China refuses to rebuke North Korea over sinking of warship
Published 31/05/2010 | 05:00
South Korea and Japan have failed to convince China to admonish North Korea publicly for sinking a South Korean warship.
It had appeared that China was toughening its position during a two-day summit, after Wen Jiabao, the Chinese prime minister, said that Beijing "would not protect" whoever was responsible for the destruction of the Cheonan.
The South Korean corvette sank with the loss of 46 lives at the end of March.
Lee Myung-bak, the South Korean president, and Yukio Hatoyama, the Japanese prime minister, pushed Mr Wen to declare Pyongyang responsible for the sinking.
The Chinese premier gave no sign that his country would join multilateral condemnation of North Korea, which remains a firm ally of Beijing.
"The urgent task now is to defuse the impact of the Cheonan incident, change the tense situation and avoid clashes," Mr Wen said.
"China will actively communicate with relevant parties and lead the situation to help promote peace and stability in the region, which fits our common and long-term interests best."
A investigation by South Korea, with the help of Britain, the US, Sweden and Australia, has determined that a North Korean torpedo was responsible for the sinking of the Cheonan. It was the worst act of aggression by Pyongyang since a Korea Air flight was downed in 1987, with 115 deaths.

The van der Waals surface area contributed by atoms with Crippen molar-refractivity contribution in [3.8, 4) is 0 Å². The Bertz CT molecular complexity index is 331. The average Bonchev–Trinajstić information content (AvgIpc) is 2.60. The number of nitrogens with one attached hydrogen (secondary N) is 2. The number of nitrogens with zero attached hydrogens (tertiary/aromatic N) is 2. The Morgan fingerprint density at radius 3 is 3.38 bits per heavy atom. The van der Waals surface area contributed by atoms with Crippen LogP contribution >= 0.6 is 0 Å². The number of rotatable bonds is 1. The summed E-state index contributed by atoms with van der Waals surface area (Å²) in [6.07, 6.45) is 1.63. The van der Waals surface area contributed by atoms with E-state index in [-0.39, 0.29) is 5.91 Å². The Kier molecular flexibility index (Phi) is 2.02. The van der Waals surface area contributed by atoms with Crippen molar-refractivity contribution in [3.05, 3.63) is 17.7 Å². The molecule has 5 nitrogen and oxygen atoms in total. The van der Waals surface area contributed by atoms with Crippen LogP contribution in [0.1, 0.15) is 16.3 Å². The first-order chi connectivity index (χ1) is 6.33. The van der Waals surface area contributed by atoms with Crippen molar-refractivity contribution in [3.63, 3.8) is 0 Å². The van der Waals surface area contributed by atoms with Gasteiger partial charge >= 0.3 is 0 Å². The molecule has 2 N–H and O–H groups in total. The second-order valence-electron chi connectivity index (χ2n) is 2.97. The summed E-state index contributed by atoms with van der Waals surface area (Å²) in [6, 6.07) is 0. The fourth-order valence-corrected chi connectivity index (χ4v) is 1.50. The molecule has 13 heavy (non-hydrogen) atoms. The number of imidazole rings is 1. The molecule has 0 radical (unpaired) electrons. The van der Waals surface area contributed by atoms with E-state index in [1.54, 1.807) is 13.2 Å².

South Korea has said that it will go to the United Nations Security Council to call for the north to be punished. Without Chinese support, however, there seems little chance that Pyongyang will have further sanctions imposed on it. Kim Jong-il, the North Korean leader, was in China earlier this month and has signed an agreement giving it use of a strategically important seaport.
South Korea has already said it will cut off trade with its northern neighbour, but has found its options limited by a general fear of North Korea's nuclear arsenal.
North Korea has denied any involvement in the sinking of the corvette and has threatened war with the South over the issue. (© Daily Telegraph, London)